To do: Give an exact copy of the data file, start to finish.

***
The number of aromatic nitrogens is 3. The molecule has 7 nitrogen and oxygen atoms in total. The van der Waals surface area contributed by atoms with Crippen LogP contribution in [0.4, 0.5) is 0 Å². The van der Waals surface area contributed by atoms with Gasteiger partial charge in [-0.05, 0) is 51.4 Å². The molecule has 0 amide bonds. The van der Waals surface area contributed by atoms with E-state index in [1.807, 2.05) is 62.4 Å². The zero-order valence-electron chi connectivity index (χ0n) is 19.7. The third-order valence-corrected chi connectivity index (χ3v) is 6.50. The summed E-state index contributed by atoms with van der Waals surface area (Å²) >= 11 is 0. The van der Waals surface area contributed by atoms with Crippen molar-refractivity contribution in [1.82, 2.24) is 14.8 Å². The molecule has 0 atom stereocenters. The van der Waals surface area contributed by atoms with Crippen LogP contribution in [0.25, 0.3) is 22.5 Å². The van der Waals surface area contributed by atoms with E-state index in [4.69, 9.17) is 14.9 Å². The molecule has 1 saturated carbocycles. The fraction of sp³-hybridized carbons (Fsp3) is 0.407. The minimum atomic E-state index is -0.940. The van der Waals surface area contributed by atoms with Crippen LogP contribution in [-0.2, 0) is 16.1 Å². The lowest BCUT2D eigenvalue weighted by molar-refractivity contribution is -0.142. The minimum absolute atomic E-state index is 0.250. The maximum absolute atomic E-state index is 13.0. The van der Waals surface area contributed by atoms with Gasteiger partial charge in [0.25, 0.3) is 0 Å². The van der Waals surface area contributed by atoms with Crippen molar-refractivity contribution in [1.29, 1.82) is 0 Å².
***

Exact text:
The number of aromatic nitrogens is 3. The molecule has 7 nitrogen and oxygen atoms in total. The van der Waals surface area contributed by atoms with Crippen LogP contribution in [0.4, 0.5) is 0 Å². The van der Waals surface area contributed by atoms with Gasteiger partial charge in [-0.05, 0) is 51.4 Å². The molecule has 0 amide bonds. The van der Waals surface area contributed by atoms with E-state index in [1.807, 2.05) is 62.4 Å². The zero-order valence-electron chi connectivity index (χ0n) is 19.7. The third-order valence-corrected chi connectivity index (χ3v) is 6.50. The summed E-state index contributed by atoms with van der Waals surface area (Å²) >= 11 is 0. The van der Waals surface area contributed by atoms with Crippen molar-refractivity contribution in [1.82, 2.24) is 14.8 Å². The molecule has 0 atom stereocenters. The van der Waals surface area contributed by atoms with Crippen LogP contribution in [0.25, 0.3) is 22.5 Å². The van der Waals surface area contributed by atoms with E-state index in [4.69, 9.17) is 14.9 Å². The molecule has 1 saturated carbocycles. The fraction of sp³-hybridized carbons (Fsp3) is 0.407. The minimum atomic E-state index is -0.940. The van der Waals surface area contributed by atoms with Crippen LogP contribution in [-0.2, 0) is 16.1 Å². The lowest BCUT2D eigenvalue weighted by molar-refractivity contribution is -0.142. The minimum absolute atomic E-state index is 0.250. The maximum absolute atomic E-state index is 13.0. The van der Waals surface area contributed by atoms with Gasteiger partial charge in [0.25, 0.3) is 0 Å². The van der Waals surface area contributed by atoms with Crippen molar-refractivity contribution in [1.29, 1.82) is 0 Å².